Issue: January 2002

Dead of Winter a Great Time to Plan Vegetable Garden

A garden that provides nutritious, high-quality vegetables starts long before the first seed is sown, making January a great time to lay the groundwork for spring planting.

Gardeners can begin by taking soil samples to test for soil fertility, which helps determine a crop's fertilizer requirements.

Take several samples from different areas of the garden at a depth of 6 to 8 inches where most root growth occurs. Combine them into one composite sample, box it up and send it to a soils lab for analysis.

Forms and publications from New Mexico State University's Soil, Water and Plant Testing Lab tell how to mail in samples for analysis at a nominal fee and how to interpret results. County Extension offices can provide those publications, as well as lists of alternative soils labs and their fees. Extension agents can also help determine the amount and kind of fertilizer to use if gardeners provide a list of vegetables they plan to grow together with the soil sample analysis results.

Good planning is essential for maximum production, especially for smaller garden plots where every square inch of soil is important. Homeowners can make the best use of their space by drawing a map to scale and carefully charting where and how to plant desired vegetables.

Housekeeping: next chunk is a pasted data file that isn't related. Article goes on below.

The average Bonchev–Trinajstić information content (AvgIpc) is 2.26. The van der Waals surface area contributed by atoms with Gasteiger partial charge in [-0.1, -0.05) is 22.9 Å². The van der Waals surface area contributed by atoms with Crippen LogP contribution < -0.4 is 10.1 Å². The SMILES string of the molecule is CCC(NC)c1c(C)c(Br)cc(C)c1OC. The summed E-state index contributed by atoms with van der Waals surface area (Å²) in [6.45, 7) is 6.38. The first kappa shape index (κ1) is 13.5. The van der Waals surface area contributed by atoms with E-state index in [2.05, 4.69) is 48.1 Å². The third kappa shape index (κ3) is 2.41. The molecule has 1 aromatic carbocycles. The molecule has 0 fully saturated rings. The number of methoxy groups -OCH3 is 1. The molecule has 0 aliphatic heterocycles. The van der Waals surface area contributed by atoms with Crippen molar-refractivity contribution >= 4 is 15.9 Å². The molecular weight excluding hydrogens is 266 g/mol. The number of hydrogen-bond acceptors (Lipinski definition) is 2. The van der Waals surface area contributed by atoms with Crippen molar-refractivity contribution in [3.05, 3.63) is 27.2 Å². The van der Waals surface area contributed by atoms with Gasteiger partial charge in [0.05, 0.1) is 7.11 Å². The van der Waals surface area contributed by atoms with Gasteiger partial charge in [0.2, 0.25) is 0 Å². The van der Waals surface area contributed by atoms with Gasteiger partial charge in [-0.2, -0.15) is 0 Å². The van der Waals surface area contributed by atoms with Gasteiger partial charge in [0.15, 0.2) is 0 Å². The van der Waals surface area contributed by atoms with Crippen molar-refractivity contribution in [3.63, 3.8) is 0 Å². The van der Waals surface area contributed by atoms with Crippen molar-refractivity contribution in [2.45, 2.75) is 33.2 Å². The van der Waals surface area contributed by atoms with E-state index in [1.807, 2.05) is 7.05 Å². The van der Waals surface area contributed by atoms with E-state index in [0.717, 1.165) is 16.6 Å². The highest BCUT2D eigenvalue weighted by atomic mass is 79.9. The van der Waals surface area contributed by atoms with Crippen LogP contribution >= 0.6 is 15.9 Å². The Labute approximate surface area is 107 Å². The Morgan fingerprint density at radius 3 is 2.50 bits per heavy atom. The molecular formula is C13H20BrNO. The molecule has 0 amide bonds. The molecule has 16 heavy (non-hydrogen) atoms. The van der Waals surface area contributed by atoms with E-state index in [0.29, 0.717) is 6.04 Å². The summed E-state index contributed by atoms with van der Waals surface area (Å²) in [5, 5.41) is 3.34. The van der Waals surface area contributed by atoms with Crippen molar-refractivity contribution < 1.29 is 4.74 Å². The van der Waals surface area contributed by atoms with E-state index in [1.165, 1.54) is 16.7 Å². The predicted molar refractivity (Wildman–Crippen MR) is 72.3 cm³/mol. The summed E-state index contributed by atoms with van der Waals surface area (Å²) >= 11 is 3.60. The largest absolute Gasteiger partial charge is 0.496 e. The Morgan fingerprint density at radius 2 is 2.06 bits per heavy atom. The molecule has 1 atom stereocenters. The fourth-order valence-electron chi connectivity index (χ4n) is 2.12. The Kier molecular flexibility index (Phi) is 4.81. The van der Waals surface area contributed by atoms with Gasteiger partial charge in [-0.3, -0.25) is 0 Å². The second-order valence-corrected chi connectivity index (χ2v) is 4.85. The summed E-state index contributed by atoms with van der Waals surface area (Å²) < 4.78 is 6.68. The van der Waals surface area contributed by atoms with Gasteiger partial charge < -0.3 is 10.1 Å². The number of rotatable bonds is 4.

Row width and length will vary by crop and family needs. A garden that's 50-by-100 feet can provide enough growing area for a family of four.

Intercropping techniques -planting one vegetable under another- or growing vine crops up a fence will help conserve space.

Crop succession is another great space-saving technique. For example, radishes planted in the spring can be followed by green beans in the summer and garlic in the fall, all in the same row.

Edible landscapes also are popular ways to save room. Crops like ruby leaf lettuce can be planted around tulips in the spring, adding purple color to the landscape. Chives produce purple flowers during the second growing season and brighten up the landscape with an edible herb. Sage is another popular perennial herb with pretty flowers.

Winter is also a good time to order seed. County Extension agents or master gardeners can recommend good varieties. Look for varieties with built-in disease resistance or bush varieties of cucumbers or cantaloupes that don't take up a lot of space in the garden. And remember to buy a good quality seed to insure a high-quality crop.

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For more gardening information, visit New Mexico State University's Cooperative Extension Service publications world wide web site at

George W. Dickerson, Ph.D., is is a horticulturist with New Mexico State University's Cooperative Extension Service. New Mexico State University is an equal opportunity/affirmative action employer and educator.

Also Please join us on Southwest Yard & Garden, a weekly garden program made for gardeners in the Southwest on: KNME-TV Albuquerque at 9:30 p.m. Saturdays, KENW-TV Portales at 10 a.m. Saturdays, and KRWG-TV Las Cruces at 11:30 a.m. Saturdays (repeated at 1 p.m. Thursdays.)